Mark 12:30–31 — And you shall love the Lord your God with all your heart and with all your soul and with all your mind and with all your strength.’ The second is this: ‘You shall love your neighbor as yourself.’ There is no other commandment greater than these.”
Many Christians focus on the second part of this verse, “loving our neighbor”. We too easily gloss over the first part, what it means to “love God”.
To love God is to follow His commands, and many traditional Christians believe that God is Pro-Life, that the Bible is truth, and sees marriage only between a man and a woman. Scripture calls pride, envy, lust, greed, and theft, sins. So, when Biblical Christians want to build caring relationships, want to love our neighbors, want to share the love of Christ with all who will listen, when confronted by our culture which opposes our views, there is a paradox of contradictions. We want to love, but don’t want to turn away from what we see as the commandments of God in the process.
The Biblical Christian Enigma
On top of the paradox of maintaining God’s commands while trying to love all people, is the reality that the Bible can be an enigma. Webster defines enigma as “something hard to understand or explain”.
Honestly, there are times when the Bible is hard to understand.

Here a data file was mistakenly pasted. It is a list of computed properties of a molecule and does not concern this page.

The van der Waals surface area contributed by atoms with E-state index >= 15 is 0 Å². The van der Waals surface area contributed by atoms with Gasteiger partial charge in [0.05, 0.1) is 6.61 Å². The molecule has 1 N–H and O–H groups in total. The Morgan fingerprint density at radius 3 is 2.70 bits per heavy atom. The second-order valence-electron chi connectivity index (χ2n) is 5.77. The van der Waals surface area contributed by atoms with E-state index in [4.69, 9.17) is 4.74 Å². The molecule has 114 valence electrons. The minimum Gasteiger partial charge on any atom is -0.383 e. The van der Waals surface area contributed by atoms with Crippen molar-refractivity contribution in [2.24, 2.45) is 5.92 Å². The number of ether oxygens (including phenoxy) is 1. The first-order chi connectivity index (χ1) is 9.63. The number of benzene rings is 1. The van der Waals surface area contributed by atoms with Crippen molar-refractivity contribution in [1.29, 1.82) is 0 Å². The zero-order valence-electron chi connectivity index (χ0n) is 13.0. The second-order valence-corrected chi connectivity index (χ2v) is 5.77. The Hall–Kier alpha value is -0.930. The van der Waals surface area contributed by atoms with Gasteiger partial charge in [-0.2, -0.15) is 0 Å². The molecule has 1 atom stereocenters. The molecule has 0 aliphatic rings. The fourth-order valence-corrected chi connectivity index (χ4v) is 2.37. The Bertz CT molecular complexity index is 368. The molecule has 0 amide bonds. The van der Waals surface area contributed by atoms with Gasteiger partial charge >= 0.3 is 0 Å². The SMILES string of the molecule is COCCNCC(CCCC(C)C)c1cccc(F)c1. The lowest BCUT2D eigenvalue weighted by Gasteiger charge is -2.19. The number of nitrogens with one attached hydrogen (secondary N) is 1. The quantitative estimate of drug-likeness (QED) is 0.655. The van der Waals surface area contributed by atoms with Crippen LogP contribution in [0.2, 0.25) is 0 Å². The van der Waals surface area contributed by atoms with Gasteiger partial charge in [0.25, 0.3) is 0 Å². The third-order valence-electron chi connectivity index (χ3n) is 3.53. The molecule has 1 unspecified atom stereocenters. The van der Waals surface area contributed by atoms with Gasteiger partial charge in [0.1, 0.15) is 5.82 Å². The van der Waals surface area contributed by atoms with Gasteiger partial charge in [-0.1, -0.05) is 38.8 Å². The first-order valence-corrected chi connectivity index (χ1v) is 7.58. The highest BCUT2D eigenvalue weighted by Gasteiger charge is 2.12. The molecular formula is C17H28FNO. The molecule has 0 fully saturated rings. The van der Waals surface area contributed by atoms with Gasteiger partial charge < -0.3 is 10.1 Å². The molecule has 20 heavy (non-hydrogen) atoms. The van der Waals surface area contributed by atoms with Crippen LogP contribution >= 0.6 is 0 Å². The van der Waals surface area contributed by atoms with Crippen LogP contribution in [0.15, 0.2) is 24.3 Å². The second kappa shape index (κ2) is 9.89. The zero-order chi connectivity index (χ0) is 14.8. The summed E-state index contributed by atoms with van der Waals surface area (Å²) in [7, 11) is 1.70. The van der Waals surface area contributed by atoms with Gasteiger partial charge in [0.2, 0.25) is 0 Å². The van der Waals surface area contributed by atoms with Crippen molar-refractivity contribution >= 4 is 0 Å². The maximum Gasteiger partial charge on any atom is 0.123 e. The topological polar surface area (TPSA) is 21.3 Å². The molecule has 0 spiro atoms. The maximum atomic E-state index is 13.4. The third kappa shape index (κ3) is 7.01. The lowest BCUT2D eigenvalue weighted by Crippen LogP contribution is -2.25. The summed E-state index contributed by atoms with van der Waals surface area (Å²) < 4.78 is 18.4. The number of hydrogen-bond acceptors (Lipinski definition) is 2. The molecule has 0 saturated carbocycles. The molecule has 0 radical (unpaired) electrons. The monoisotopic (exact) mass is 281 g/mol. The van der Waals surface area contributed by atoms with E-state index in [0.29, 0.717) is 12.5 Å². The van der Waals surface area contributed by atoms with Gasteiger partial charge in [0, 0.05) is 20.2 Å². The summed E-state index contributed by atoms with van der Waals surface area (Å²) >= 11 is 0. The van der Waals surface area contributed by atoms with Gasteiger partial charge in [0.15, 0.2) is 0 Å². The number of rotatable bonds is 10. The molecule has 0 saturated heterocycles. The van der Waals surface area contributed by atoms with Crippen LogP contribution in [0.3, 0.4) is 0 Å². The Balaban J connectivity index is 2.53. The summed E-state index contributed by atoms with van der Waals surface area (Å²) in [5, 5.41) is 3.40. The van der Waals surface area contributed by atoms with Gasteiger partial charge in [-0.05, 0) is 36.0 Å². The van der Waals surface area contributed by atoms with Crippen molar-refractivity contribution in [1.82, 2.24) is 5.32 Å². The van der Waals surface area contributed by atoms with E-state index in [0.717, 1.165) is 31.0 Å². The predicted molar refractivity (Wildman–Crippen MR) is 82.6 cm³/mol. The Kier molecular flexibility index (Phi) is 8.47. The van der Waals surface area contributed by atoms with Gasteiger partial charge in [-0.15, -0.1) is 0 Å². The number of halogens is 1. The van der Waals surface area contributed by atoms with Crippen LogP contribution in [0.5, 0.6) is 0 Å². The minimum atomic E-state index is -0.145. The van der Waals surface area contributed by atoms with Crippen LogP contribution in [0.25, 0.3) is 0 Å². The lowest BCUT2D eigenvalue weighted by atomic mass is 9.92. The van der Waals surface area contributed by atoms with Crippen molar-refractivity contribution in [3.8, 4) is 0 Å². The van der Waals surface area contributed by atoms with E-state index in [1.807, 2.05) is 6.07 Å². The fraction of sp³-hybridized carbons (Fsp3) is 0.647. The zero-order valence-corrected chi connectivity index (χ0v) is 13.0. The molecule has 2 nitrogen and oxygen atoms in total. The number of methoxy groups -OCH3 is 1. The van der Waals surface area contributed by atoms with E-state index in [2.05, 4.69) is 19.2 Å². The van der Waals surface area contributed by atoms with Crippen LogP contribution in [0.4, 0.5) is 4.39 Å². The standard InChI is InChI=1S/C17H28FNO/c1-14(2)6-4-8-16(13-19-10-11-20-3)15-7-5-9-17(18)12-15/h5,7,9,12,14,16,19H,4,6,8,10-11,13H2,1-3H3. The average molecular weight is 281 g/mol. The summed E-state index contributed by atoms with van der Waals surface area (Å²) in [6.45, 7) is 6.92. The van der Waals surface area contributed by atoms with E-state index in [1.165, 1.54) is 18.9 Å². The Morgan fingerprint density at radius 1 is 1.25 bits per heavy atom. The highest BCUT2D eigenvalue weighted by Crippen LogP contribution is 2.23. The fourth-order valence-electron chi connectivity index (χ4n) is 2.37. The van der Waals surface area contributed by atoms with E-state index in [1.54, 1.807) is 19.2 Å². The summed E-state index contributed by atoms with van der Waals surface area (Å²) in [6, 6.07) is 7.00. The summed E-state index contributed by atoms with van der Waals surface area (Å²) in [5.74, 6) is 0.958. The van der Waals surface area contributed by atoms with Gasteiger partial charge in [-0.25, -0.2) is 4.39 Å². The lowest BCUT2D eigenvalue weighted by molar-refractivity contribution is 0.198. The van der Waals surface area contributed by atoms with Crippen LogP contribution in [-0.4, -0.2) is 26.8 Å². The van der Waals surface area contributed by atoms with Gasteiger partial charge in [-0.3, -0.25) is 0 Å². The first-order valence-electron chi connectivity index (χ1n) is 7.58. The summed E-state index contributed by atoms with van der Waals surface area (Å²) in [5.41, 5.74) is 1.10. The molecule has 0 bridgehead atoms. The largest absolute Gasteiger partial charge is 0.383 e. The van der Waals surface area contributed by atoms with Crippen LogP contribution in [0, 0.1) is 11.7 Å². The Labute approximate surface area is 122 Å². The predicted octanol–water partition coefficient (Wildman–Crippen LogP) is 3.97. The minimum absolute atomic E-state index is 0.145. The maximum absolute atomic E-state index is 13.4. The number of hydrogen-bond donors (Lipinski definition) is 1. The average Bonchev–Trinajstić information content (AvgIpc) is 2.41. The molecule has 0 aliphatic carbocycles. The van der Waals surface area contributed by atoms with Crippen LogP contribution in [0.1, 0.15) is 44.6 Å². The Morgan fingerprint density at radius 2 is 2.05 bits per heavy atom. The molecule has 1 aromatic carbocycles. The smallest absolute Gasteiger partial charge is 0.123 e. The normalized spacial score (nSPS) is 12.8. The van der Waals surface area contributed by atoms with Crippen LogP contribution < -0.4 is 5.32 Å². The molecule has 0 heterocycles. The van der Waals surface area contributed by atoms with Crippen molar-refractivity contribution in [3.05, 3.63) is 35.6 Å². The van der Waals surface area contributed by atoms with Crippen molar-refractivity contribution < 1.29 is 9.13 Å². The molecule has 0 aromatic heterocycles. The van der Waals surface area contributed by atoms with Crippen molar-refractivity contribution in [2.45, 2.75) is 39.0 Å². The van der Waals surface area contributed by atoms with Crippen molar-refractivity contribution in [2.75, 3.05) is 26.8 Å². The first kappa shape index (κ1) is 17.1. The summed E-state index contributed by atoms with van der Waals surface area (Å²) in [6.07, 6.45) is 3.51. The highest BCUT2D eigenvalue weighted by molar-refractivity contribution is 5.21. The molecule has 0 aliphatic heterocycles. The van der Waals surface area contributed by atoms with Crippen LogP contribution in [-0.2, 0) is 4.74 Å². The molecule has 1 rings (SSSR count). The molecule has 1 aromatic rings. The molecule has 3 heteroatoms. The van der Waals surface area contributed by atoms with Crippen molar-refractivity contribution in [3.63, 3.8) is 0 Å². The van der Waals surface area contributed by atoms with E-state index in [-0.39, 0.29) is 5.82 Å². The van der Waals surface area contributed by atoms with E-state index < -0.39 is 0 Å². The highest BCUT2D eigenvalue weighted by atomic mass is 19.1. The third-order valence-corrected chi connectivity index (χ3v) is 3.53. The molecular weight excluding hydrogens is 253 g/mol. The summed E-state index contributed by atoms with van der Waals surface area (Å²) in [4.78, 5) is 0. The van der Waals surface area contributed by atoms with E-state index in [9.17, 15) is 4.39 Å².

It comes into play because mankind is left to interpret God’s Word. We are imperfect, sinful beings called on to understand an omniscient, omnipotent God. Some solve this dilemma by reducing the Bible to a set of old stories that have no relevance in establishing morality today. Others believe some of the Bible is true but disregard parts which they feel are not to be trusted. Finally, others who believe God wrote an inerrant Bible that man penned, offer varying opinions on the most challenging topics it covers like abortion and homosexuality.
Christian Paradox Plus the Biblical Enigma Equals a Conundrum
Biblical Christians who want to both love their neighbor and follow God’s commands, are challenged by many whom they see as peers, but who offer theology which attempts to fit our secular society. This creates a conundrum.
It’s a form of cognitive dissonance (incompatible beliefs held simultaneously). And, as the culture continues to drift away from traditional Christianity, the pressure to conform to society will continue to increase. In this heated environment, Christians “deconstruct” as a way to separate themselves from God’s commands, allowing them to fit more smoothly into society. Churches who try to hold fast to traditional beliefs become targets for espousing views which are consequently seen as bastions of “hate speech”. Even rioting, theft, drug addiction, civil disorder, and media distortion have been minimized to a place of near acceptance in our society. However, God’s moral guidelines remain unchanged.
The Lord has written the history of mankind from start to finish. Conflicts, paradoxes, and even Biblical enigmas have been predicted to occur. In the midst of all this, God asks each of us a question….
2 Peter 3:11 – Since all these things are to be destroyed in this way, what sort of people ought you to be in holy conduct and godliness,
We need to express humility and love toward our neighbors regardless of who they are, while, at the same time hold to our faith in God’s commands, regardless of the response.
Author – Jeff Hilles | BCWorldview.org